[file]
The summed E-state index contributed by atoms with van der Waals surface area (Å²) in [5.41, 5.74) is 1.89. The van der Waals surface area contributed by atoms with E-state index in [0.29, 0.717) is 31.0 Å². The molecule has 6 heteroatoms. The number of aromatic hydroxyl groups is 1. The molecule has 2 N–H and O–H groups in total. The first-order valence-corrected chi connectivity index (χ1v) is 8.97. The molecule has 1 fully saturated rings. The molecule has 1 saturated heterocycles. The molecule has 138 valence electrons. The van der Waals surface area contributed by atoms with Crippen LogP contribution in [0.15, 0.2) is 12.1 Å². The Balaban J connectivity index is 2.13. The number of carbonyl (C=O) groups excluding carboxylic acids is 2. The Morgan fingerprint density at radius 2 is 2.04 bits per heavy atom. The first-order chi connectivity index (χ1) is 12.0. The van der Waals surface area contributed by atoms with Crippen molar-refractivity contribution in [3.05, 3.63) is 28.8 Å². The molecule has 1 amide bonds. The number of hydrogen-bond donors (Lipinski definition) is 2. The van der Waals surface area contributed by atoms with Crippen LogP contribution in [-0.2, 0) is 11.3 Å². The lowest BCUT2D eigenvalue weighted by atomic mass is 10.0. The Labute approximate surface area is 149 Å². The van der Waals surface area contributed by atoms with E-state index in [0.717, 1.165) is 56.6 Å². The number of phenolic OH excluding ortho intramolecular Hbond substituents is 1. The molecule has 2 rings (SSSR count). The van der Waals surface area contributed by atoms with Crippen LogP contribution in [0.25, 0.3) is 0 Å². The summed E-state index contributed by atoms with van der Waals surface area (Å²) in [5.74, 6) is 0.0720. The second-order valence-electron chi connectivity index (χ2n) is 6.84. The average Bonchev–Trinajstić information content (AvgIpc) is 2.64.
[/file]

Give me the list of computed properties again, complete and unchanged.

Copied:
The summed E-state index contributed by atoms with van der Waals surface area (Å²) in [5.41, 5.74) is 1.89. The van der Waals surface area contributed by atoms with E-state index in [0.29, 0.717) is 31.0 Å². The molecule has 6 heteroatoms. The number of aromatic hydroxyl groups is 1. The molecule has 2 N–H and O–H groups in total. The first-order valence-corrected chi connectivity index (χ1v) is 8.97. The molecule has 1 fully saturated rings. The molecule has 1 saturated heterocycles. The molecule has 138 valence electrons. The van der Waals surface area contributed by atoms with Crippen LogP contribution in [0.15, 0.2) is 12.1 Å². The Balaban J connectivity index is 2.13. The number of carbonyl (C=O) groups excluding carboxylic acids is 2. The Morgan fingerprint density at radius 2 is 2.04 bits per heavy atom. The first-order chi connectivity index (χ1) is 12.0. The van der Waals surface area contributed by atoms with Crippen molar-refractivity contribution in [3.05, 3.63) is 28.8 Å². The molecule has 1 amide bonds. The number of hydrogen-bond donors (Lipinski definition) is 2. The van der Waals surface area contributed by atoms with Crippen LogP contribution in [-0.2, 0) is 11.3 Å². The lowest BCUT2D eigenvalue weighted by atomic mass is 10.0. The Labute approximate surface area is 149 Å². The van der Waals surface area contributed by atoms with E-state index in [0.717, 1.165) is 56.6 Å². The number of phenolic OH excluding ortho intramolecular Hbond substituents is 1. The molecule has 2 rings (SSSR count). The van der Waals surface area contributed by atoms with Crippen LogP contribution in [0.25, 0.3) is 0 Å². The summed E-state index contributed by atoms with van der Waals surface area (Å²) in [5.74, 6) is 0.0720. The second-order valence-electron chi connectivity index (χ2n) is 6.84. The average Bonchev–Trinajstić information content (AvgIpc) is 2.64.